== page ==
Getting look at police, fire en
The Arizona Republic
Dec. 17, 2004
Academy-style course focuses on public safety
If so, then you can take advantage of a first-of-its kind Spanish-only program
offered by police and fire officials to provide a peek inside Mesa public safety
operations starting early next year.
The eight-week program for Spanish-speaking residents will be a shorter version
of the Mesa Police Department's citizens police academy.
Officers will provide information about its Center Against Family Violence,
crime prevention and other specialty units such as the air unit.
"It is really a great way for us to reach the community and provide them with
why we do things we do," said Mesa police Sgt. Ruben Quesada. "We are really
excited about it."
Firefighters will provide safety and fire prevention information as part of the
program, Mesa fire Deputy Chief Mary Cameli said.
"We have a need to reach the Spanish-speaking community," Cameli said. "We are
trying to reach as many people as we can because the information we give might
be the information that saves their life."
The Spanish Language Familiarization Program will be conducted in Spanish and
will begin March 15, and will be held each Tuesday from 6 to 10 p.m. at the Mesa
Police/Fire Training Facility at 3260 N. 40th St. and Mesa fire station No. 2 at
830 S. Stapley Drive. Residents can enroll by calling Gina Silva at (480)
644-5284 by Feb. 18. The program does not require a background check as does the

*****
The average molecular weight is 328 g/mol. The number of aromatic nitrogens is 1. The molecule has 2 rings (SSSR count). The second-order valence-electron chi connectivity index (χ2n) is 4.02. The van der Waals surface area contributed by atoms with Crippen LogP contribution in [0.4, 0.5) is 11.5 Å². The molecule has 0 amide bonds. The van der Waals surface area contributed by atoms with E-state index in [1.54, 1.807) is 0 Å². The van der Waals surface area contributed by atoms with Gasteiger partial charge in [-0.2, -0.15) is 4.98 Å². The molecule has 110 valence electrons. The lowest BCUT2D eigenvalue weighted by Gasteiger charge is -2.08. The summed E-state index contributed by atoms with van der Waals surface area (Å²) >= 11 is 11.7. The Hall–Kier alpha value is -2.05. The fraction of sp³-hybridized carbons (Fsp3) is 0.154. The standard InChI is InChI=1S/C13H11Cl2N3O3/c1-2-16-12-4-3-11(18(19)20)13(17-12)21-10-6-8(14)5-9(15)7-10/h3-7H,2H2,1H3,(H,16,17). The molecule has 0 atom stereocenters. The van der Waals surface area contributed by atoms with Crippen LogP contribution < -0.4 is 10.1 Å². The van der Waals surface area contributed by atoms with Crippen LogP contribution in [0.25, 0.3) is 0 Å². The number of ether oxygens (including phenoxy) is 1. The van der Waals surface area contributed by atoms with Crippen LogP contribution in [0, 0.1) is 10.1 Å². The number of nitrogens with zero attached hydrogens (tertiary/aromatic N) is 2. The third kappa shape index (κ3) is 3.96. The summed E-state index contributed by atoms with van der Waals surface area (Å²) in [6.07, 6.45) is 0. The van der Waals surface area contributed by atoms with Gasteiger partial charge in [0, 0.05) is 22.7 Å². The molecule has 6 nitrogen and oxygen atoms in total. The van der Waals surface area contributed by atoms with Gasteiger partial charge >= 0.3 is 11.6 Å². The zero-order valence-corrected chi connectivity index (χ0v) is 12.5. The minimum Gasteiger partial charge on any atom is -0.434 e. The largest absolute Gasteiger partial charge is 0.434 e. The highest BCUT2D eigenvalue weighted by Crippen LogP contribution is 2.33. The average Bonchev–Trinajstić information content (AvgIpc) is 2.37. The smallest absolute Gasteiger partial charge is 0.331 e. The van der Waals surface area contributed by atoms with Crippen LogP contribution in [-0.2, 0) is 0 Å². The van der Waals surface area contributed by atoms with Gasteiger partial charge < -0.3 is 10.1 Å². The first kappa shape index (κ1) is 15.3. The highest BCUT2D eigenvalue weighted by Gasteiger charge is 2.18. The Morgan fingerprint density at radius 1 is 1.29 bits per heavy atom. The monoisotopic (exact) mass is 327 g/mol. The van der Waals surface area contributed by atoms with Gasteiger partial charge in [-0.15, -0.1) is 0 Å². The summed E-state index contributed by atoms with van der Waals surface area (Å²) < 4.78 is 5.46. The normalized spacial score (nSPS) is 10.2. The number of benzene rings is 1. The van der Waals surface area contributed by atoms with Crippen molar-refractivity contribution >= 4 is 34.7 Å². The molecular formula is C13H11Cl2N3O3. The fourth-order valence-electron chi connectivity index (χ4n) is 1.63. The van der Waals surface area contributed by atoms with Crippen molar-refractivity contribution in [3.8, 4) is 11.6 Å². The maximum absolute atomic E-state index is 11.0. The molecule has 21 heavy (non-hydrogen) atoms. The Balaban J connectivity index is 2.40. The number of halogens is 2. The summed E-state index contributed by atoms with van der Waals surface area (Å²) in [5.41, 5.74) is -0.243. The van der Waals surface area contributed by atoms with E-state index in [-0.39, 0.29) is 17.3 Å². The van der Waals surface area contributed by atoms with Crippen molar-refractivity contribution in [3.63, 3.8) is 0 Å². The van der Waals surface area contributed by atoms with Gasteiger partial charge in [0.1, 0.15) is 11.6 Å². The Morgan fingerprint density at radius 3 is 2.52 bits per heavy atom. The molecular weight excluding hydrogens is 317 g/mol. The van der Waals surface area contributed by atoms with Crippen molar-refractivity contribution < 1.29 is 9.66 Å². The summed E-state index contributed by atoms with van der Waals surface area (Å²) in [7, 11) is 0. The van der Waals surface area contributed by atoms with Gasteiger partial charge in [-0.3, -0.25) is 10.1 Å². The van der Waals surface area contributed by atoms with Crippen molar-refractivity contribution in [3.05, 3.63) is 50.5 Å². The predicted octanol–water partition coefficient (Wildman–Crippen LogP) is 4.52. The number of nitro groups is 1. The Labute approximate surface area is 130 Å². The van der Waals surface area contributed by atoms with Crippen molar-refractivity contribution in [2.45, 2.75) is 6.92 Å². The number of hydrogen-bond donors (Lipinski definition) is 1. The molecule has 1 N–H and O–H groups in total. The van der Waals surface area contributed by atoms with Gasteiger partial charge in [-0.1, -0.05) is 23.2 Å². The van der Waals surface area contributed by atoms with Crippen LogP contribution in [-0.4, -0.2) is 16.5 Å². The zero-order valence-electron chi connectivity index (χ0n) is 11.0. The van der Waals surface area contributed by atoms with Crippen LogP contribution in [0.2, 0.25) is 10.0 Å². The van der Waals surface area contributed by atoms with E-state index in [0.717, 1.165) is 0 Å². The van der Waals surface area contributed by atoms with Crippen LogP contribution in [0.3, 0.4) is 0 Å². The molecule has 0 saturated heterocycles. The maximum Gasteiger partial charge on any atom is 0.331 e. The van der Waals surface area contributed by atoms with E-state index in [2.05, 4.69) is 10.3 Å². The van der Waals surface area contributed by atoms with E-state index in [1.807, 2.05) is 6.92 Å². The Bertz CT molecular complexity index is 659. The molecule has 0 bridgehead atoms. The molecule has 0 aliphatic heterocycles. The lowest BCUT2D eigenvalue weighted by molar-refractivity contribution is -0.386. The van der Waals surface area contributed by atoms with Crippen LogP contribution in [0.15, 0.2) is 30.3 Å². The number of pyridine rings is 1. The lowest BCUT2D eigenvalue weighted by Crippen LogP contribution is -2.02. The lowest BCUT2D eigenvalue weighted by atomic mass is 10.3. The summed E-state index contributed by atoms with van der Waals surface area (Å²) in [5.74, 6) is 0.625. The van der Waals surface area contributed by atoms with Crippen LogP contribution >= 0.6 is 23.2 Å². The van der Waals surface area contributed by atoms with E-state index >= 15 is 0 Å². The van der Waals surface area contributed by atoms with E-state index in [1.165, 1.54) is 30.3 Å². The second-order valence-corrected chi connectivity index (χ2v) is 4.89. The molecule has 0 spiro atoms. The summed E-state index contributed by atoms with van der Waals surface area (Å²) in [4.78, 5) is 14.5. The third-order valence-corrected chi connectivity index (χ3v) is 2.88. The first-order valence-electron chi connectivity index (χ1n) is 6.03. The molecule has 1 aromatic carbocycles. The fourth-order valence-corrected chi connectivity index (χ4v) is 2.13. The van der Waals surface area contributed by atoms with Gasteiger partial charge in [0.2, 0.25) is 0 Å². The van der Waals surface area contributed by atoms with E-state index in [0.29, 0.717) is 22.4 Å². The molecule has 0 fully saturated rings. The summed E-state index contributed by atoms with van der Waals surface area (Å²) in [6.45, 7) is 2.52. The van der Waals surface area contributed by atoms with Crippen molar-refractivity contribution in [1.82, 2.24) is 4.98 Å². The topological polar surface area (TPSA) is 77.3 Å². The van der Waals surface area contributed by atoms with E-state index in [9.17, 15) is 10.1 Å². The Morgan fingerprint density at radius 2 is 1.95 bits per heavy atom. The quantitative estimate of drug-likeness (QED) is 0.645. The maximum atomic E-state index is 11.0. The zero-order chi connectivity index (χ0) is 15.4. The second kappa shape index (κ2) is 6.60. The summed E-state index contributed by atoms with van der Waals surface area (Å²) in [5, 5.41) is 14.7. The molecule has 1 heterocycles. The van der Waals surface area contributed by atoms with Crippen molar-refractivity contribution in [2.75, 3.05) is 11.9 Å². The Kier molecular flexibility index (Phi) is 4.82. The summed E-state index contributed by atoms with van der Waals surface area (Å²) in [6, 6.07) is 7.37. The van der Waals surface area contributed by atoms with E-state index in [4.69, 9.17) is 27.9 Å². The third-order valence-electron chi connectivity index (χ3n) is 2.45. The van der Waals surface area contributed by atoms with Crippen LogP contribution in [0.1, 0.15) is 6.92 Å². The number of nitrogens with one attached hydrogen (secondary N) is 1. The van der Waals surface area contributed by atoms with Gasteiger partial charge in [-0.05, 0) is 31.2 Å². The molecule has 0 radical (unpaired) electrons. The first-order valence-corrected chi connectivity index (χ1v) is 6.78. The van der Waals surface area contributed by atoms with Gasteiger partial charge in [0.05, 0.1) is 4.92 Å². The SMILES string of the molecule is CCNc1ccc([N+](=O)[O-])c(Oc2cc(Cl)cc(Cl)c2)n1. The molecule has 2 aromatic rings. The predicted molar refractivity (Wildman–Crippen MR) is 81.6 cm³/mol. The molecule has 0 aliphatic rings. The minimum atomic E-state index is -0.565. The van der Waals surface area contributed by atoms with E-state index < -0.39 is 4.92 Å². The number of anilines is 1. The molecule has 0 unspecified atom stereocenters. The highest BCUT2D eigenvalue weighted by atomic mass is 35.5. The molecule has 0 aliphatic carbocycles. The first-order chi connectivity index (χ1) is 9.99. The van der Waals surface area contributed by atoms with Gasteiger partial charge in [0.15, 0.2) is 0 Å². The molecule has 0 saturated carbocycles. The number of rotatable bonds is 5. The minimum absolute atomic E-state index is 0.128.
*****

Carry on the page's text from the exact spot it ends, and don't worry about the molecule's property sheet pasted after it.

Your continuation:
citizens police academy.
Mesa's Hispanic population accounts for 22 percent of the city, according to
U.S. census figures.
Mesa fire officials have 43 certified Spanish-speaking personnel, and the
department wants to have at least one Spanish-speaking firefighter per truck in
"We want to get out the information of what we do. We don't just put out fires.
We provide medical assistance," said Mesa fire Capt. Fernando Valenzuela. "We
want them to know when to call 911 and to not be afraid. We are not going to put
anyone in jail."
Valenzuela, president of the Mesa Bomberos, a non-profit group whose firefighter
members help the Spanish-speaking community, said the program also offers
Hispanic residents an opportunity to learn about city government.
The Mesa Police Department has about 130 certified Spanish-speaking officers and
has a Spanish language committee. In the past few months, the department has
started to track Spanish calls for service. Officers are asking dispatchers to
flag calls as Spanish, but there is still a learning curve. Quesada said about 3
percent, or 300, of the daily calls are in Spanish.
Those interested in the classes must be at least 19, live or work in Mesa, have
no felony arrests, and no misdemeanor arrests within one year.